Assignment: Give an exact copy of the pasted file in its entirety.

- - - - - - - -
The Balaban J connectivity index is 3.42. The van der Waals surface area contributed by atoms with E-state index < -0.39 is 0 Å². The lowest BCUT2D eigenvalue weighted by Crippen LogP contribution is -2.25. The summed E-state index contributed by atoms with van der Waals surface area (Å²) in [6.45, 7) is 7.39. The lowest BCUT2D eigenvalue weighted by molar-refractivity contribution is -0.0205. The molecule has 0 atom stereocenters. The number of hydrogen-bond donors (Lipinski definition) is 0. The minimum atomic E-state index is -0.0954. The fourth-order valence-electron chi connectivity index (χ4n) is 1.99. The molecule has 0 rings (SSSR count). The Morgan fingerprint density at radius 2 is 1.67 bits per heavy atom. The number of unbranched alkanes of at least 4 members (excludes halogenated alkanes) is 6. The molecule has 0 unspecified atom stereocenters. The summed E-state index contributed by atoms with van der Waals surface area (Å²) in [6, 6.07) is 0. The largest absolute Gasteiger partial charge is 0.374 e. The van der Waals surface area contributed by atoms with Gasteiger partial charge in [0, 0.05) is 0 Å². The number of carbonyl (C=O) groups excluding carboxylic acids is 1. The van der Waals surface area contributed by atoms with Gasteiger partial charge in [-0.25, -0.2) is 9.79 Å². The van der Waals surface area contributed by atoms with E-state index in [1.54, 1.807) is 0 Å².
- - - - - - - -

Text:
The Balaban J connectivity index is 3.42. The van der Waals surface area contributed by atoms with E-state index < -0.39 is 0 Å². The lowest BCUT2D eigenvalue weighted by Crippen LogP contribution is -2.25. The summed E-state index contributed by atoms with van der Waals surface area (Å²) in [6.45, 7) is 7.39. The lowest BCUT2D eigenvalue weighted by molar-refractivity contribution is -0.0205. The molecule has 0 atom stereocenters. The number of hydrogen-bond donors (Lipinski definition) is 0. The minimum atomic E-state index is -0.0954. The fourth-order valence-electron chi connectivity index (χ4n) is 1.99. The molecule has 0 rings (SSSR count). The Morgan fingerprint density at radius 2 is 1.67 bits per heavy atom. The number of unbranched alkanes of at least 4 members (excludes halogenated alkanes) is 6. The molecule has 0 unspecified atom stereocenters. The summed E-state index contributed by atoms with van der Waals surface area (Å²) in [6, 6.07) is 0. The largest absolute Gasteiger partial charge is 0.374 e. The van der Waals surface area contributed by atoms with Gasteiger partial charge in [0, 0.05) is 0 Å². The number of carbonyl (C=O) groups excluding carboxylic acids is 1. The van der Waals surface area contributed by atoms with Gasteiger partial charge in [-0.25, -0.2) is 9.79 Å². The van der Waals surface area contributed by atoms with E-state index in [1.54, 1.807) is 0 Å².